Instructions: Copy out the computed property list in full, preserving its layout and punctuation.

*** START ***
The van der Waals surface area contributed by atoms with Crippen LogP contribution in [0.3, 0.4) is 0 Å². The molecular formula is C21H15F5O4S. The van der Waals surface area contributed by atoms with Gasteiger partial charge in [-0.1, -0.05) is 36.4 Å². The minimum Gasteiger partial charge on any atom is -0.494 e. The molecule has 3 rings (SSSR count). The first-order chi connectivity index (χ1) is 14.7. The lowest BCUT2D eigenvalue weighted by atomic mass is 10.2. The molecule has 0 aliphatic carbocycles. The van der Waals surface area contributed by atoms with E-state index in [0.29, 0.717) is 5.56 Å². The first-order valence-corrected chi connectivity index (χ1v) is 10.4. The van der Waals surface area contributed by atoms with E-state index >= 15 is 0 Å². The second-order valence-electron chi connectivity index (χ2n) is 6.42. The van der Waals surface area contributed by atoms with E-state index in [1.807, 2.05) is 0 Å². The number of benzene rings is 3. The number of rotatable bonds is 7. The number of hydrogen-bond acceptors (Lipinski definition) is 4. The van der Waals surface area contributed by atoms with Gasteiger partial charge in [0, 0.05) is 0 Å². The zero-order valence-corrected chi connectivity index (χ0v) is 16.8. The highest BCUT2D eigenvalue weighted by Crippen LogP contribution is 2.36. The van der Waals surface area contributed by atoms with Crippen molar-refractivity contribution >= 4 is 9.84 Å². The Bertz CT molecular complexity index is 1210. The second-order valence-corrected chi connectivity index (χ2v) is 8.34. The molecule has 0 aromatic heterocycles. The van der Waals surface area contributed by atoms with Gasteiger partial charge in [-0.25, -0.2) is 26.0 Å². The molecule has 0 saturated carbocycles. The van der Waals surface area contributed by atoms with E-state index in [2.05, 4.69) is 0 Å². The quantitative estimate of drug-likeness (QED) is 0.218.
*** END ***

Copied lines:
The van der Waals surface area contributed by atoms with Crippen LogP contribution in [0.3, 0.4) is 0 Å². The molecular formula is C21H15F5O4S. The van der Waals surface area contributed by atoms with Gasteiger partial charge in [-0.1, -0.05) is 36.4 Å². The minimum Gasteiger partial charge on any atom is -0.494 e. The molecule has 3 rings (SSSR count). The first-order chi connectivity index (χ1) is 14.7. The lowest BCUT2D eigenvalue weighted by atomic mass is 10.2. The molecule has 0 aliphatic carbocycles. The van der Waals surface area contributed by atoms with E-state index in [0.29, 0.717) is 5.56 Å². The first-order valence-corrected chi connectivity index (χ1v) is 10.4. The van der Waals surface area contributed by atoms with E-state index >= 15 is 0 Å². The second-order valence-electron chi connectivity index (χ2n) is 6.42. The van der Waals surface area contributed by atoms with E-state index in [1.807, 2.05) is 0 Å². The number of benzene rings is 3. The number of rotatable bonds is 7. The number of hydrogen-bond acceptors (Lipinski definition) is 4. The van der Waals surface area contributed by atoms with Gasteiger partial charge in [0, 0.05) is 0 Å². The zero-order valence-corrected chi connectivity index (χ0v) is 16.8. The highest BCUT2D eigenvalue weighted by Crippen LogP contribution is 2.36. The van der Waals surface area contributed by atoms with Crippen molar-refractivity contribution >= 4 is 9.84 Å². The Bertz CT molecular complexity index is 1210. The second-order valence-corrected chi connectivity index (χ2v) is 8.34. The molecule has 0 aromatic heterocycles. The van der Waals surface area contributed by atoms with Gasteiger partial charge in [-0.25, -0.2) is 26.0 Å². The molecule has 0 saturated carbocycles. The van der Waals surface area contributed by atoms with E-state index in [2.05, 4.69) is 0 Å². The quantitative estimate of drug-likeness (QED) is 0.218.